E.W. Bullinger relates the word “cover” in Psalm 32:1 to the sacrifice covering sin. I am skeptical of Bullinger’s interpretation here, for I looked up the occurrences of the Hebrew root k-s-h, and I did not find an association of it with animal sacrifice (see here). But Bullinger does well to highlight this particular root, for it is significant in Psalm 32. In Psalm 32:1, the Psalmist extols the blessedness of the one whose sins are covered—because the LORD is not imputing iniquity. In Psalm 32:5, however, the Psalmist is talking about when he decided to stop covering his sin, and resolved instead to confess it. The Psalmist uses the same word for “cover” in v 5 that he uses in v 1. The Psalmist distinguishes between his own futile attempts to hide and to cover his sins, and the blessedness that comes when God covers them. This reminds me of something that I heard at an Intervarsity conference one time, when we were inductively studying Genesis 3: Adam and Eve’s attempt to cover themselves with leaves was futile, but God killed an animal and covered them with skins. That covering worked. The lesson that the teacher drew from this is that we cannot cover our sin, our guilt, and our shame through our good works, but that we are forgiven by accepting what God has done for us—God sent Christ to die for our sins so that we can be justified.
3. This third item will be more reflective than exegetical. One of my issues with Judaism and Christianity is that these sorts of religion seem to require me to apologize on a continual basis in order to appease God. The problem is that I don’t feel sorry for certain things, and I will probably continue doing them, so what is the point of apologizing every day? For instance, Jesus says that looking at a woman with lust is adultery; I will continue to be attracted to women; so what exactly is the point of me apologizing to God about that, when I really have no intention of changing? Should I assume that God will have nothing to do with me if I am not appropriately repentant? Personally, I will not live with that sort of mindset.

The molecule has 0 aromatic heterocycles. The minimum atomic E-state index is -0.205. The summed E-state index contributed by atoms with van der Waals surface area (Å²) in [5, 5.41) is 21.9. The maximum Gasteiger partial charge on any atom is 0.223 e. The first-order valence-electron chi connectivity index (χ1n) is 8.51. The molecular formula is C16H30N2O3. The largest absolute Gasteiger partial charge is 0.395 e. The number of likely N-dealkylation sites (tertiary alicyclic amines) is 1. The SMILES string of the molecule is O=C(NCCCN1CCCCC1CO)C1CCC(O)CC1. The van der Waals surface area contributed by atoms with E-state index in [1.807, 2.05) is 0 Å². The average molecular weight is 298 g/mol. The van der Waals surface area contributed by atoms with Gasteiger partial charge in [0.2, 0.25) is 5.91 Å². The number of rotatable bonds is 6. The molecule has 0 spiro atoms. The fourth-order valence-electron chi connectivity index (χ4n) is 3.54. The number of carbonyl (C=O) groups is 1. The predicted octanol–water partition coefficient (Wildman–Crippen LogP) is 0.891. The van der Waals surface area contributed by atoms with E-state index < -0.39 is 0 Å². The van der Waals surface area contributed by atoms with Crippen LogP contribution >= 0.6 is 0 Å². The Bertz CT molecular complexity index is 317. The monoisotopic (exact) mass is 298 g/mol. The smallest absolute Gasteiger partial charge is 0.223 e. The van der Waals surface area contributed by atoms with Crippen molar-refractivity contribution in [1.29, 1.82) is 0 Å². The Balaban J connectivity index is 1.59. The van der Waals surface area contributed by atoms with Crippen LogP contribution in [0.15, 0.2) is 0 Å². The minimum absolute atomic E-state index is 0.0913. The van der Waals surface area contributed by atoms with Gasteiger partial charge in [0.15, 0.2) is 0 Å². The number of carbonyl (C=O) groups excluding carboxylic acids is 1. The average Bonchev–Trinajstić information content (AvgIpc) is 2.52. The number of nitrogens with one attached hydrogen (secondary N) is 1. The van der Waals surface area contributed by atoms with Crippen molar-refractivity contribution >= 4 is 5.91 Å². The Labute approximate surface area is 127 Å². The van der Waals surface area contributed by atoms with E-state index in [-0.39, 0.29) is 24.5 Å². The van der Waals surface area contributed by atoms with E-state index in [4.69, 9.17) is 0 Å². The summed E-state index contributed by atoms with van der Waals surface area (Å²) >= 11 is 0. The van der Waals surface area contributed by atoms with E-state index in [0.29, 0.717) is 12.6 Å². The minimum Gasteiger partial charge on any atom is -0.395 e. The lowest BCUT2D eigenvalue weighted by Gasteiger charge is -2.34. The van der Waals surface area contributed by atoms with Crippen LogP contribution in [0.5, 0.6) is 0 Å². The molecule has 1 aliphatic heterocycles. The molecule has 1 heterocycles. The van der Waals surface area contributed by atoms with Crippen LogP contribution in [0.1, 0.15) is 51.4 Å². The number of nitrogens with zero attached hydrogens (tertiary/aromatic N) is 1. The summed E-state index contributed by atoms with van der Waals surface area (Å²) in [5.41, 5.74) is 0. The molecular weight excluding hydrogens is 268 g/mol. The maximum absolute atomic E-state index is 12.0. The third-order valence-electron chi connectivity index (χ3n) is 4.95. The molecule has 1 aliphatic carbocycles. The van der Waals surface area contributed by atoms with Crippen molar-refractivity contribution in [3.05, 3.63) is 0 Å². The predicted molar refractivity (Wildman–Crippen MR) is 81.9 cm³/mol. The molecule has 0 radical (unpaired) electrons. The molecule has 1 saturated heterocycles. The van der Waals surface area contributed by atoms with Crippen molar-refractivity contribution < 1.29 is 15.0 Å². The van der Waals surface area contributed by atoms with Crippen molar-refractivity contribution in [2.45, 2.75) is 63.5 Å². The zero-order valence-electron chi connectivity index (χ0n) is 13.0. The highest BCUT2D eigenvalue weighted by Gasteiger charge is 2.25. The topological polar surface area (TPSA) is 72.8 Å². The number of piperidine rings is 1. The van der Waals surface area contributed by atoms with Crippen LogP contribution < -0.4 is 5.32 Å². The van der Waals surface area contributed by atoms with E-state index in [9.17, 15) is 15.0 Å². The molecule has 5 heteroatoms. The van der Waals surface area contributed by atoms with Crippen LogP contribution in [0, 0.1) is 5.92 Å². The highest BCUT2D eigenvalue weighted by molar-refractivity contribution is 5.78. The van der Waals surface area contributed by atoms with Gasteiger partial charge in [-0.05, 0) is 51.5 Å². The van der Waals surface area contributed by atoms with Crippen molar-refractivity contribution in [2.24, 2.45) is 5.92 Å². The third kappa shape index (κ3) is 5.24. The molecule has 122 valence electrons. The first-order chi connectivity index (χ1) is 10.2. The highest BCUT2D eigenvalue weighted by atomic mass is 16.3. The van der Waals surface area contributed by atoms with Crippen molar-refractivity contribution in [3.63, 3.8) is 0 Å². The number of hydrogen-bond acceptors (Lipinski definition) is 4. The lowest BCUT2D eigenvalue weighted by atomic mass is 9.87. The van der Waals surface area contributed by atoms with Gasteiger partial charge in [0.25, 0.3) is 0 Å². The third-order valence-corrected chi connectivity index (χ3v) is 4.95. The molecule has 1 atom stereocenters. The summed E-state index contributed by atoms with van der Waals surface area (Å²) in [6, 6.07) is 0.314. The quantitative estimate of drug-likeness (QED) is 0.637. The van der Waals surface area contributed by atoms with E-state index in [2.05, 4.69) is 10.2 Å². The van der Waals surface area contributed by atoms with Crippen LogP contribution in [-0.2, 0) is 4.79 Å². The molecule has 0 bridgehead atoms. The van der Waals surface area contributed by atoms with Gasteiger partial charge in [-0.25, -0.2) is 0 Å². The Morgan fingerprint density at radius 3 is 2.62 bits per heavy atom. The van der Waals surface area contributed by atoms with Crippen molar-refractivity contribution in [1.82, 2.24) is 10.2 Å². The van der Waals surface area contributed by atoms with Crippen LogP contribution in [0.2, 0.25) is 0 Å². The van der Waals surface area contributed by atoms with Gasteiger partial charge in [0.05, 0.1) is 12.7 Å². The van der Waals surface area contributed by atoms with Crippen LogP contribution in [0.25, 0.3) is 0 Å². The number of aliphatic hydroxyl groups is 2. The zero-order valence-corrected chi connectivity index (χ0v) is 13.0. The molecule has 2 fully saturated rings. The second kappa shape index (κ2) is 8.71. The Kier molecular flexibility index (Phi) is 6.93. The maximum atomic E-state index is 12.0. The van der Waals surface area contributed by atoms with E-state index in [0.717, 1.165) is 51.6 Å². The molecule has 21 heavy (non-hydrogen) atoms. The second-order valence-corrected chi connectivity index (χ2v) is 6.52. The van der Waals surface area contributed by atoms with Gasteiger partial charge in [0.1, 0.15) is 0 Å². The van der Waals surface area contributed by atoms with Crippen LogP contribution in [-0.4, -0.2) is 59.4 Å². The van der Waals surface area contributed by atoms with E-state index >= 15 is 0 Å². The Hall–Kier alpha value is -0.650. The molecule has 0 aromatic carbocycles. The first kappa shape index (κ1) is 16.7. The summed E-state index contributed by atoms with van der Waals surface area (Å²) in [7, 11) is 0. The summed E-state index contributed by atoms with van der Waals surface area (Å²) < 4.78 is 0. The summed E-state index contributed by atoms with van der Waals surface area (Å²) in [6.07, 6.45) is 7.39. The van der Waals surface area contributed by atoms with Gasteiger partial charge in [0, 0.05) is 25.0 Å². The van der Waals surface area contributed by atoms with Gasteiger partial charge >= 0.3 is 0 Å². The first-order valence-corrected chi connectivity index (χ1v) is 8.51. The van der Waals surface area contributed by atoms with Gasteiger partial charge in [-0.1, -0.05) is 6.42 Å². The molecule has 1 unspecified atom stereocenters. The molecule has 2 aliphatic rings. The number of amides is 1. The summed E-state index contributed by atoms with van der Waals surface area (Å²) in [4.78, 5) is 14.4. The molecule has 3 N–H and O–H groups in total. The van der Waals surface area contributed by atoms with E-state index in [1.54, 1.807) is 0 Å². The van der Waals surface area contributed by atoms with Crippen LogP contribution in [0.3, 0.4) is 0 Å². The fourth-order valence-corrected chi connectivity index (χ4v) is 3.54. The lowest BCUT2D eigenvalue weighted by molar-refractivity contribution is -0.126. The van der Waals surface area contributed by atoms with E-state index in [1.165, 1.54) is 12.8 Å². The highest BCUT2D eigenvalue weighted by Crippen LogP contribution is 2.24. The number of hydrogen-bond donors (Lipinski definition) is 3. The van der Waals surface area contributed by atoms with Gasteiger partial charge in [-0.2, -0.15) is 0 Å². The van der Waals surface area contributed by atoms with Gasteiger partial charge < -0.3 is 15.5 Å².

A similar issue concerns reconciliation: there are some people whom I do not want to appease. I do not like them, they do not like me, and I have no intention of debasing my own dignity by groveling to them for approval. I could formally apologize about this before God, but what is the point? True repentance occurs when it is followed by action! And I do not intend to reconcile with certain people! Do I believe that God has nothing to do with me as a consequence? No. I try to remind myself, though, that God loves not only me, but also those who are my enemies.
So I feel that Christianity has pressured me to make insincere apologies, and I don’t do that anymore. But there have been times when I have made sincere apologies, and, although there are some days when my attempts to change are more effective than they are on other days, my apology is still sincere. Here, I have in mind such things as yelling at people.
I suppose that, for me, Psalm 32 can work when I truly do feel guilty, or when I am genuinely convicted that a certain path is right, and that the path I’m on is wrong. I’m talking here about genuineness—not religious attempts to manipulate me to feel a certain way, or me manipulating myself to try to be something I’m not. And this may be where God’s guidance enters the picture: God, in his own way and his own time, will show me what to do, and how to do it. My problem with religion is that it holds up before me high standards of what I should be doing, without giving me any insight as to how I can reach those high standards. Christians love to criticize me, but, when it comes to helping me grow, their attitude is “You’re on your own!” And part of the issue may be that I am stubborn: there are some things that I do not want to do.